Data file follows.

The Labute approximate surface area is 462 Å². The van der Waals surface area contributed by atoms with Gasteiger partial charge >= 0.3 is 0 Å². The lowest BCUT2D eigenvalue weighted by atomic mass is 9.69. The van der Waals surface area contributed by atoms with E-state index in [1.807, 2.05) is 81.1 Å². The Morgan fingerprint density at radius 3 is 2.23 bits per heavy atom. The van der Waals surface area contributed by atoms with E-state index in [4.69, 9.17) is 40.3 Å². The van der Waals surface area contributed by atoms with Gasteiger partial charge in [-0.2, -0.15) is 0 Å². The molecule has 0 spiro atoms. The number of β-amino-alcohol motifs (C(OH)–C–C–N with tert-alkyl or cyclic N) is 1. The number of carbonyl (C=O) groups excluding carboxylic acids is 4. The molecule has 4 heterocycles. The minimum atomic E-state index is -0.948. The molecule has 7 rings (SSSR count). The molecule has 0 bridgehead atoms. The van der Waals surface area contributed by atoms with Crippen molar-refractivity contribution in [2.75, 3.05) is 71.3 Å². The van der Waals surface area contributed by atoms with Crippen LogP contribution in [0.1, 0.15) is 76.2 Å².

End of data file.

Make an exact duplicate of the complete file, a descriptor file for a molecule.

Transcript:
The Labute approximate surface area is 462 Å². The van der Waals surface area contributed by atoms with Gasteiger partial charge >= 0.3 is 0 Å². The lowest BCUT2D eigenvalue weighted by atomic mass is 9.69. The van der Waals surface area contributed by atoms with E-state index in [1.807, 2.05) is 81.1 Å². The Morgan fingerprint density at radius 3 is 2.23 bits per heavy atom. The van der Waals surface area contributed by atoms with E-state index in [4.69, 9.17) is 40.3 Å². The van der Waals surface area contributed by atoms with Gasteiger partial charge in [-0.2, -0.15) is 0 Å². The molecule has 0 spiro atoms. The number of β-amino-alcohol motifs (C(OH)–C–C–N with tert-alkyl or cyclic N) is 1. The number of carbonyl (C=O) groups excluding carboxylic acids is 4. The molecule has 4 heterocycles. The minimum atomic E-state index is -0.948. The molecule has 7 rings (SSSR count). The molecule has 0 bridgehead atoms. The van der Waals surface area contributed by atoms with Crippen molar-refractivity contribution in [2.75, 3.05) is 71.3 Å². The van der Waals surface area contributed by atoms with Crippen LogP contribution in [0.1, 0.15) is 76.2 Å².